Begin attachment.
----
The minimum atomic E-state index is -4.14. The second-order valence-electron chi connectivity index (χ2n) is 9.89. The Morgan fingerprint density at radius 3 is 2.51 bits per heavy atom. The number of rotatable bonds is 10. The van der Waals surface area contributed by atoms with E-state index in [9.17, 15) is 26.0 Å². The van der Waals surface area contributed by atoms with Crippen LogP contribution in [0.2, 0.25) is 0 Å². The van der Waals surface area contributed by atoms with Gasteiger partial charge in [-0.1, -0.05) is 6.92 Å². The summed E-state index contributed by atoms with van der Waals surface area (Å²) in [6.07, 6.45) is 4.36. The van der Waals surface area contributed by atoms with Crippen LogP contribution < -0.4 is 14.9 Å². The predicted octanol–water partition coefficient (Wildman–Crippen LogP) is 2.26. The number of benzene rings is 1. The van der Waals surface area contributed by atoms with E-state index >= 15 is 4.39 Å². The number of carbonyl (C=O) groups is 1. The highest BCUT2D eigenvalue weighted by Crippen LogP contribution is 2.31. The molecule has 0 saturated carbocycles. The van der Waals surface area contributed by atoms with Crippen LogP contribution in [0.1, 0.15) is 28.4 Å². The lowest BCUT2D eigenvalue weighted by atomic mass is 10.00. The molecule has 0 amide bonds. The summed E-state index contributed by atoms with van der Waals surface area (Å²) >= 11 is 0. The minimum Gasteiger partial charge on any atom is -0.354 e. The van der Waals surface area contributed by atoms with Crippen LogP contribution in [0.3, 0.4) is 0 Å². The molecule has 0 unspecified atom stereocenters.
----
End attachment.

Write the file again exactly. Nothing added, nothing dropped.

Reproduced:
The minimum atomic E-state index is -4.14. The second-order valence-electron chi connectivity index (χ2n) is 9.89. The Morgan fingerprint density at radius 3 is 2.51 bits per heavy atom. The number of rotatable bonds is 10. The van der Waals surface area contributed by atoms with E-state index in [9.17, 15) is 26.0 Å². The van der Waals surface area contributed by atoms with Crippen LogP contribution in [0.2, 0.25) is 0 Å². The van der Waals surface area contributed by atoms with Gasteiger partial charge in [-0.1, -0.05) is 6.92 Å². The summed E-state index contributed by atoms with van der Waals surface area (Å²) in [6.07, 6.45) is 4.36. The van der Waals surface area contributed by atoms with Crippen LogP contribution < -0.4 is 14.9 Å². The predicted octanol–water partition coefficient (Wildman–Crippen LogP) is 2.26. The number of benzene rings is 1. The van der Waals surface area contributed by atoms with E-state index >= 15 is 4.39 Å². The number of carbonyl (C=O) groups is 1. The highest BCUT2D eigenvalue weighted by Crippen LogP contribution is 2.31. The molecule has 0 saturated carbocycles. The van der Waals surface area contributed by atoms with Crippen LogP contribution in [0.1, 0.15) is 28.4 Å². The lowest BCUT2D eigenvalue weighted by atomic mass is 10.00. The molecule has 0 amide bonds. The summed E-state index contributed by atoms with van der Waals surface area (Å²) >= 11 is 0. The minimum Gasteiger partial charge on any atom is -0.354 e. The van der Waals surface area contributed by atoms with Crippen LogP contribution in [0.3, 0.4) is 0 Å². The molecule has 0 unspecified atom stereocenters.